- Plato (ancient Greek philosopher, fourth century BC): 219 manuscripts
- Tacitus (first century Roman historian): 31 manuscripts
- Suetonius (first century Roman historian) 300 manuscripts
- Homer’s Iliad (ancient Greek drama—c.a. 800 BC): 2,300 manuscripts
Homer’s Iliad is the closest runner up to the New Testament documents. Dan Wallace really drives home the point when he says:
In comparison with the average Greek author, the New Testament copies are well over a thousand times more plentiful. If the average-sized manuscript were two and one-half inches thick, all the copies of the works of an average Greek author would stack up four feet high, while the copies of the New Testament would stack up to over a mile high! This is indeed an embarrassment of riches.
Not only do the New Testament documents have more manuscripts in their favor, they also have earlier manuscripts than every other ancient document or collection of writings.
But that isn’t all. Not only do the New Testament documents have more manuscripts in their favor, they also have earlier manuscripts than every other ancient document or collection of writings. For example, the earliest copy of Plato’s writings comes to us from about 1,300 years after they were first written. The dating for Homer’s Iliad is much better, but the earliest manuscripts we have for it are still 400 years after it was originally written. With the New Testament, however, the entire collection of documents is preserved (multiple times over) within 300 years after the original writings, with the earliest manuscripts coming to us around the mid-second century.
When Bible translators look at this evidence, the overwhelming consensus is that the manuscript evidence we have enables us to clearly identify the original writings of the New Testament authors with about 98% certainty.  The remaining two percent of uncertainty primarily deals with passages like Mark 9:29 where Jesus speaks of a demon that “cannot be driven out by anything but prayer.” If you look up that verse in your Bible, you’ll see a footnote that leads you to the bottom of the page where the translators have indicated, “some manuscripts add and fasting.” In other words, even a majority of the two percent of discrepancies deal with matters that don’t really matter in terms of the major teachings of Jesus.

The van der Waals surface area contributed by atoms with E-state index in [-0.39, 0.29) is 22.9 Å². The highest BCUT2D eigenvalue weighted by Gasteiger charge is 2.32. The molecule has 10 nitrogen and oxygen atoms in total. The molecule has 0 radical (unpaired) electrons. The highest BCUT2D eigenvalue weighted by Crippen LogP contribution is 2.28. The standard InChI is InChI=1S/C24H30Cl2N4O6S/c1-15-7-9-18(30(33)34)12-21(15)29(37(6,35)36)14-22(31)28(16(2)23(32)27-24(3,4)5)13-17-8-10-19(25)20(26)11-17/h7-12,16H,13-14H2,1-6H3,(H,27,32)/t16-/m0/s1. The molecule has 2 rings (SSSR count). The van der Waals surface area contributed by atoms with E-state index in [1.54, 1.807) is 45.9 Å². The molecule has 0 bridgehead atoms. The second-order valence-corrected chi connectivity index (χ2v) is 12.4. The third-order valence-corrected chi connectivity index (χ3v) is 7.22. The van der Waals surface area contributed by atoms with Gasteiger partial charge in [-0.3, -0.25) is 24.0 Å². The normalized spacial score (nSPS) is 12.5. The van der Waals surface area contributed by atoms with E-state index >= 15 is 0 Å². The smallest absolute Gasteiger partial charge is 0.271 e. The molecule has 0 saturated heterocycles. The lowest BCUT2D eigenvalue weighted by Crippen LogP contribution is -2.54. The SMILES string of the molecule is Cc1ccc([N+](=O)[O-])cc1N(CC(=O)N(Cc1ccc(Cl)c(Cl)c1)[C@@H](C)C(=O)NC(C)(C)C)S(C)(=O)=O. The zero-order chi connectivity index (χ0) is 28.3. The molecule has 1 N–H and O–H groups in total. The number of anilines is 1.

The technical word for these uncertainties is variants, which just means there is a variant reading between some of the manuscripts. But these variants in no way jeopardize any significant doctrine, command, or teaching of the Bible—as Mark 9:29 illustrates above. New Testament scholar D.A. Carson makes the point clearly when he says, “The purity of text is of such a substantial nature that nothing we believe to be true, and nothing we are commanded to do, is in any way jeopardized by the variants.”
In the end, the evidence strongly shows that what we hold in our hands today is what was written back then.
In the next post we’ll take a look at some of the historical objections raised against the Bible. It’s one thing to know we have an accurate copy, but what if we have an accurate copy of a bunch of mistakes?! Check out next week’s post!
 This chart is adapted from Jonathan Morrow, Questioning the Bible: 11 Major Challenges to the Bible’s Authority (Chicago: Moody Publishers, 2014), 96
 J. Ed Komoszewski, M. James Sawyer, and Daniel B. Wallace, Reinventing Jesus: How Contemporary Skeptics Miss the Real Jesus and Mislead Popular Culture (Grand Rapids: Kregal, 2006), 82.
 Murrow, Questioning the Bible, 97
 Murrow, Questioning the Bible, 97
 Wallace, “Has the New Testament Text Been Hopelessly Corrupted?” in Steven B. Cowan and Terry L. Wilder ed., In Defense of the Bible: A Comprehensive Apologetic for the Authority of Scripture (Nashville: B&H Publishing Group, 2013), 147–149
 Murrow, Questioning the Bible, 93-105
 D.A. Carson, The King James Version Debate (Grand Rapids: Baker, 1979), 56.